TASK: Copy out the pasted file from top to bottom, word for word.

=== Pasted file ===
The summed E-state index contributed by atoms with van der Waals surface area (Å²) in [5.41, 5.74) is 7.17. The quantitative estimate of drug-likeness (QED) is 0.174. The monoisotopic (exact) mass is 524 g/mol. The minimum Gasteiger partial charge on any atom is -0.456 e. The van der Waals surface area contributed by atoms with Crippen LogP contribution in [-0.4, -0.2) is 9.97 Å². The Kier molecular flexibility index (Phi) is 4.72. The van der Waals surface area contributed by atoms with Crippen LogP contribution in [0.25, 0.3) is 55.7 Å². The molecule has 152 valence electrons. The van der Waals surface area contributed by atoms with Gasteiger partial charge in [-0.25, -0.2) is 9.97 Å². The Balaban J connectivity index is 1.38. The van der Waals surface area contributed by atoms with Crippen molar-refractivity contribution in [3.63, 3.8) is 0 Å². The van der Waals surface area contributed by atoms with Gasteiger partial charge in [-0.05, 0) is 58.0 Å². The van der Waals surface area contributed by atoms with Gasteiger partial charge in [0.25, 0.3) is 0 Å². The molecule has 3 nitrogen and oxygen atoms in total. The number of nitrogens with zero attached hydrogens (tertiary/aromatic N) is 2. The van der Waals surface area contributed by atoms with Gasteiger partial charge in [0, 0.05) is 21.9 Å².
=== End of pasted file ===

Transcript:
The summed E-state index contributed by atoms with van der Waals surface area (Å²) in [5.41, 5.74) is 7.17. The quantitative estimate of drug-likeness (QED) is 0.174. The monoisotopic (exact) mass is 524 g/mol. The minimum Gasteiger partial charge on any atom is -0.456 e. The van der Waals surface area contributed by atoms with Crippen LogP contribution in [-0.4, -0.2) is 9.97 Å². The Kier molecular flexibility index (Phi) is 4.72. The van der Waals surface area contributed by atoms with Crippen LogP contribution in [0.25, 0.3) is 55.7 Å². The molecule has 152 valence electrons. The van der Waals surface area contributed by atoms with Gasteiger partial charge in [-0.25, -0.2) is 9.97 Å². The Balaban J connectivity index is 1.38. The van der Waals surface area contributed by atoms with Crippen molar-refractivity contribution in [3.63, 3.8) is 0 Å². The van der Waals surface area contributed by atoms with Gasteiger partial charge in [-0.05, 0) is 58.0 Å². The van der Waals surface area contributed by atoms with Gasteiger partial charge in [0.25, 0.3) is 0 Å². The molecule has 3 nitrogen and oxygen atoms in total. The number of nitrogens with zero attached hydrogens (tertiary/aromatic N) is 2. The van der Waals surface area contributed by atoms with Gasteiger partial charge in [0, 0.05) is 21.9 Å².